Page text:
Publishing a create-react-app App on Heroku for free!

Greetings, all. Over the past two weeks, I’ve been casually learning about the React framework. The experience has been a blast, and while I’m definitely still a big ol’ noob, I’m hoping the following will prove useful to someone out there.

Now before getting into any great detail, if you’re here just because of the title then this is what you want: You can clone that repository and then get coding inside the react-ui folder. Once you’re ready, push your changes to Heroku and away you go! Read on to learn how I eventually got there.

Right, with that out of the way we can get into the details. A great place to start learning React is their Quick Start tutorial – please make sure you have NodeJS installed as well. It will take a while to work through it and digest everything going on, so don’t be disheartened if you’re still working through it after an hour or two. Ensure you understand whathow, and why for each part of the Quick Start.

As part of the Quick Start, you use the npm package create-react-app. It’s great to get started developing using React. It spins up a quick dev server for you, has hot-reloading, and even includes a service worker so your app loads from a local cache on future loads.

Quick side note – here’s how to get started with create-react-app:

npm install create-react-app -g
create-react-app my-app
cd my-app
npm start

After spending a while hacking and slashing my way through numerous tutorials I managed to put together a basic CRUD application with authentication. Great, but my thirst for knowledge not entirely quenched. I wanted to figure out how this application could be hosted online and uh, not have to pay a cent.

Heroku to the rescue. I’d been introduced to Heroku years ago by a talented colleague but hadn’t given it the chance it deserved. This time around I looked into what support Heroku offered for the Node.JS platform. Free hosting for hobby projects. Everything sounds great, let’s get started! After signing up, I got started on Heroku with Node.JS and had a sample application up and running in no time two hours.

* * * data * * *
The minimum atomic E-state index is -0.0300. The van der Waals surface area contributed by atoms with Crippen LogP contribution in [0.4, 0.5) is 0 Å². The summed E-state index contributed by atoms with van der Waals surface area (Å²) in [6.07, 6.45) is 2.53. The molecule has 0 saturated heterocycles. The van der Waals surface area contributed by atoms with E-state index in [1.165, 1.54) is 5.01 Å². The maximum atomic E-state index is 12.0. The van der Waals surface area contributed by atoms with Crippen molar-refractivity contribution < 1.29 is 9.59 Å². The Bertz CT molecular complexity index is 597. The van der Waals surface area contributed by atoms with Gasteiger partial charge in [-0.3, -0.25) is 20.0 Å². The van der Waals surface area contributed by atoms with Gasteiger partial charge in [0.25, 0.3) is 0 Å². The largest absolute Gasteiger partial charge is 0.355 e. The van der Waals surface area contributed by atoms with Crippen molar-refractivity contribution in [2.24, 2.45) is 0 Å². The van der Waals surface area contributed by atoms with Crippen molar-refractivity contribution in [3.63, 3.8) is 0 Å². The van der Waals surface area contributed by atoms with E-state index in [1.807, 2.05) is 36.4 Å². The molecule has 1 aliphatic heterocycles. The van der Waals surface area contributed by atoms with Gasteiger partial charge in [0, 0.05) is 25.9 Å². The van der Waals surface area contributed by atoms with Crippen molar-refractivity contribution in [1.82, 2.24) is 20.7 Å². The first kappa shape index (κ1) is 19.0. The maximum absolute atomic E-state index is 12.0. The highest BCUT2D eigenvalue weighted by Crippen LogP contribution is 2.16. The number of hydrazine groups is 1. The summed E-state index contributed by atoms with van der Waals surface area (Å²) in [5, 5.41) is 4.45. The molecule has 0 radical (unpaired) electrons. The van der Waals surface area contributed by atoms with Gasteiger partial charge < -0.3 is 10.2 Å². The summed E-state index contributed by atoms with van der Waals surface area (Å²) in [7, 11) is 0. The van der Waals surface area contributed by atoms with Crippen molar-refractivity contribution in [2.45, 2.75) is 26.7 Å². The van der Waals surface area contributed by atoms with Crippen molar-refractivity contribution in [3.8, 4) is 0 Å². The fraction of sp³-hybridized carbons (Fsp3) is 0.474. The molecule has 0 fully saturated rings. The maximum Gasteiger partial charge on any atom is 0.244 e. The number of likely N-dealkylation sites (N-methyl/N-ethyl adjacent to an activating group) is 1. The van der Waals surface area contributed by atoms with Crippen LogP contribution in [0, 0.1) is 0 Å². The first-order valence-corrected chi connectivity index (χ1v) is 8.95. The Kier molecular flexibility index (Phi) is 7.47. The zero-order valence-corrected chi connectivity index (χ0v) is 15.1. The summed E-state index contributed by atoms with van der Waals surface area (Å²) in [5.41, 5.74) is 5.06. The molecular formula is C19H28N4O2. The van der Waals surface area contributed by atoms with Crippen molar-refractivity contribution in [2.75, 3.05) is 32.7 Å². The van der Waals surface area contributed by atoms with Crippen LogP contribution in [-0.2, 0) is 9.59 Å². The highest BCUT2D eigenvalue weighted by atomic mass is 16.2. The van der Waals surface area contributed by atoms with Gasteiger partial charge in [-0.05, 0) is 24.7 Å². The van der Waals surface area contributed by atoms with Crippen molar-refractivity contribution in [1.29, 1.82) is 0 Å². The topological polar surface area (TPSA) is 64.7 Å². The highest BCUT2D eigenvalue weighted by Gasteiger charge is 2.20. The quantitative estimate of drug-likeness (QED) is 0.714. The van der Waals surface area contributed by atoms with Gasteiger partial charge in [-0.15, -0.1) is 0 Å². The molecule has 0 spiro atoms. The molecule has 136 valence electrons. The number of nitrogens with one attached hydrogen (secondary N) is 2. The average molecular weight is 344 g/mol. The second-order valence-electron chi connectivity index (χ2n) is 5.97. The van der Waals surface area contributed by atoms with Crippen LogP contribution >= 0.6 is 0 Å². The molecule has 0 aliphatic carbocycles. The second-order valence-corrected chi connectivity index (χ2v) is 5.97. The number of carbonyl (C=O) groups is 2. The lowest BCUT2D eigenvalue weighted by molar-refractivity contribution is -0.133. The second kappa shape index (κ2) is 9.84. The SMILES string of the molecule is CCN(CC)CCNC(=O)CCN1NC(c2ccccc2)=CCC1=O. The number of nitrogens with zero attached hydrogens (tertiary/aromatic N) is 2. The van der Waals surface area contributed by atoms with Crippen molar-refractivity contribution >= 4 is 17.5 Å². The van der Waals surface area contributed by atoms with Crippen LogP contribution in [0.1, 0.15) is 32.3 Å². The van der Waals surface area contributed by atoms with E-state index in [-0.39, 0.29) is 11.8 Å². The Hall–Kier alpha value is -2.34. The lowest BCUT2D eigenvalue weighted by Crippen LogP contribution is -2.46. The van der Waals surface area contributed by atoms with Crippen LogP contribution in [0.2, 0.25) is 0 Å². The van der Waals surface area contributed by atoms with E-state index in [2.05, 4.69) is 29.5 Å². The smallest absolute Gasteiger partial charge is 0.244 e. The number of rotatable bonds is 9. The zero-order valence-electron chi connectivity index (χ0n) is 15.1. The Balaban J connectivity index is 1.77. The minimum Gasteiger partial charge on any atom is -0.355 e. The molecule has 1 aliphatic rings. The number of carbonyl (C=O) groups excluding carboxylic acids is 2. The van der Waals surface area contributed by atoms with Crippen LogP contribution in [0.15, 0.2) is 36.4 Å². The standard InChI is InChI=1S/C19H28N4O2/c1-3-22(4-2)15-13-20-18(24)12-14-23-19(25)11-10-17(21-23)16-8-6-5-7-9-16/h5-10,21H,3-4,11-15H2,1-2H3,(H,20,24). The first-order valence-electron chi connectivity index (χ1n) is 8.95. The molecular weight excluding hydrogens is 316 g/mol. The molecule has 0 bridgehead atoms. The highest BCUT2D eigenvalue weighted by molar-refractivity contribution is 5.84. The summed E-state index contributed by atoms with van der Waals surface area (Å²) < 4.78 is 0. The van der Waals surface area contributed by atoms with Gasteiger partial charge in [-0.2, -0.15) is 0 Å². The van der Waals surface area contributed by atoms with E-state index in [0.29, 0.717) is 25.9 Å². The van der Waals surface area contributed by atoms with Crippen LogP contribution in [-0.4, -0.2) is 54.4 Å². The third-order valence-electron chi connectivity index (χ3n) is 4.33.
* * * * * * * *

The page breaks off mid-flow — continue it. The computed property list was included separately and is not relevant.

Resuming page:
There’s currently (July 2017) an issue with the Provision a database section of the tutorial. 
Please see this gist to save yourself the trouble of figuring out the solution.

Alright! The pieces are coming together. Now, how to get my “create-react-app” app into Heroku? Running “npm run build” in my application directory produces a production-ready build, but it needs to be hosted by a server… A-ha, Express! I had just used it as part of the Node.JS on Heroku tutorial, I’ll use it here as well.

First Attempt

Spoiler alert: It didn’t end well.
Now, this is all learning code so it’s not great.
I created an “index.js” file at the top level which served the files in my build folder using express.static. Running “node index.js” from the command line worked fine.
Right, time to create a Procfile – web: node index.js – and modify my package.json file for Heroku by specifying which Node.JS version to use and a post install script – see here.

After pushing my changes to Heroku, the command line output just started looping endlessly. Installing npm packages, building production bundle, installing npm packages, building production bundle, and so on.

Second Attempt

Not disheartened in the slightest, but quite confused as to what was going on, I sought out answers and found one in the form of heroku-cra-node. The author split the server and the React app bundle into separate folders and had two package.json files – one for the server, and the other for the React app.
What I noticed in the top level package.json was that the command to run the Node.JS server was included in the “start” script, and installing packages + creating the production bundle was handled inside the React app folder itself.

"scripts": {
    "start": "node server",
    "heroku-postbuild": "cd react-ui/ && npm install && npm install --only=dev --no-shrinkwrap && npm run build"

Applying this same pattern to my own project almost worked the first time. Just one missing dependency, bugger. After updating my package.json inside the react-ui folder to account for this, it was go-time. Running git push heroku master and it… just worked. Just like that, my application was up and running on the web! Great.

Wrapping things up

I’ve built dozens of applications on Microsoft’s IIS platform over the years in my professional life, but this was always something I’ve wanted to do. It was lots of fun, and I will definitely build more useless apps in the future.

You can view the GitHub repository for my application here:
You can view my application here:
You’ll need to log in with a Google account.
Disclaimer: I will be able to see your e-mail address. It will not be used in any way, shape, or form.


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